No one can steal ninth-grader Graycen Schwartz’s thunder when she strikes with her racquet at the tennis court. Yet, once Saturday comes around, from 9:30 to 11 a.m. Schwartz can be found volunteering at the Sarasota BuddyUp program for three years. BuddyUp is a not-for-profit organization based from Ohio that offers fitness for people with DS, in which individual programs are established in numerous towns nationwide. Schwartz contributes her best efforts to guide youth with Down Syndrome, or DS, in playing tennis.
Ever since she was four years old, Schwartz has pursued tennis, and she currently plays for the Riverview Girls’ tennis team. When she was in seventh grade, her curiosity for the BuddyUp clinic was sparked by her coach, Cathy Rosenburg, who has been volunteering for BuddyUp for the past 7 years. Although Schwartz was not in high school at the time, which made her younger than the typical age to volunteer, Rosenburg recruited Schwartz knowing that she had a beneficial skill set in tennis and mentoring.
“There’s a lot to it. Teaching tennis is a part of it, but it’s just helping these kids navigate through the day, or through this hour and a half. Sometimes it can be super rewarding, and sometimes it can be stressful. But Graycen does a really good job to assess the situation and figuring out what’s going to work out for the group of kids on that day,” Rosenburg said.
At the clinic, individuals with DS are grouped by age and level of experience in tennis. As a volunteer, or a “buddy”, Schwartz is paired with an individual with DS; she generally works with the younger kids. The first 45 minutes are spent doing fitness exercises and games that vary from hurdles, ladders and throwing in each station. In the second half of the time, the kids focus on tennis.
Schwartz has been heavily involved in promoting and attending the program’s events and fundraisers, such as the “Club Cup” on Apr. 19 and “BuddyUp with the Stars” Apr. 26. The “Club Cup” was a competitive mini tennis tournament, while “BuddyUp with the Stars” was a showcase of the kids’ tennis skills through singles and doubles matches.
Schwartz’s friend, Ella Szmania, who has also participated as a buddy for these past two years, attended the “BuddyUp with the Stars” event, stating how it was her favorite experience.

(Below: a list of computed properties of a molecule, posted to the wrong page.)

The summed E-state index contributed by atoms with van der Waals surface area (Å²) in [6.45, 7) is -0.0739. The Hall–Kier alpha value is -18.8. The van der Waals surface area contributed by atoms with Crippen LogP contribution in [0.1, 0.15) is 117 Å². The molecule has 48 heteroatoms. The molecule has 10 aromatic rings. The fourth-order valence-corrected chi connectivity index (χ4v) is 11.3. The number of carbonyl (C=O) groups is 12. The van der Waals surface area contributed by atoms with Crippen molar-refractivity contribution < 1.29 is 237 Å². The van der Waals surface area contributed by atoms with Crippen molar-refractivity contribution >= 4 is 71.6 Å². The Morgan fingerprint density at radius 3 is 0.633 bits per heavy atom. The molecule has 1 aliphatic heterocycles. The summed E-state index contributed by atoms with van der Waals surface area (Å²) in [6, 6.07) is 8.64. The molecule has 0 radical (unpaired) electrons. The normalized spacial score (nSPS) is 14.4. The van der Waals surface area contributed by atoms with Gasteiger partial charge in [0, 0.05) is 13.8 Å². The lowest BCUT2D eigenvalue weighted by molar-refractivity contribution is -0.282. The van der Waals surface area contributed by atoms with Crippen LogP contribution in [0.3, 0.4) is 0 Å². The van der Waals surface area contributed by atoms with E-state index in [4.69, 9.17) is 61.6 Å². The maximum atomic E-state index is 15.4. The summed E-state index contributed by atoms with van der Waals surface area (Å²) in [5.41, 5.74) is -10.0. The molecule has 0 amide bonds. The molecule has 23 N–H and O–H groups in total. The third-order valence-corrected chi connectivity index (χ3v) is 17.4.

“We drive up there together, and then we get involved and we kind of help to spread the word about it. Going to the “BuddyUp with the Stars” event, all the kids there were really happy and excited and they were having such a good time. There were news people there and famous tennis stars, and they were just inspiring all the kids,” Szmania said.
Moreover, Schwartz has taken the initiative to tackle more leadership roles within BuddyUp.
“She’s also taken more leadership with our social media and getting the word out [on events]. Besides social media, she’ll be in charge of recruiting more buddies, leading a court for me,” Rosenburg said.
Alison Schwartz, Graycen’s mother, has witnessed how the BuddyUp program not only benefits the people with DS who are involved, but also how the program has impacted her daughter.
“For me, [Graycen’s volunteer work] gives me a lot of joy. I like to see her smile, and you really see genuine smiles that are in a place where it’s not school; it’s not homework. She’s really out there on her own, and she’s really just being herself, and it just really makes me happy,” Alison Schwartz said.
At the end of the day, being a buddy for Schwartz has brought more than an improvement of mentoring skills; it has brought joy and positive enlightenment to Schwartz, as she whole-heartedly enjoys dedicating her time to guide those with DS.
“People think of Down Syndrome and might feel sorry for the parents, but it can be a gift. The kids have such happy and good attitudes about everything, and they have really positive outlooks on life, and that’s pretty cool and inspiring. So, I’ve definitely learned that — to appreciate life more — just from all of it, from all the kids,” Schwartz said.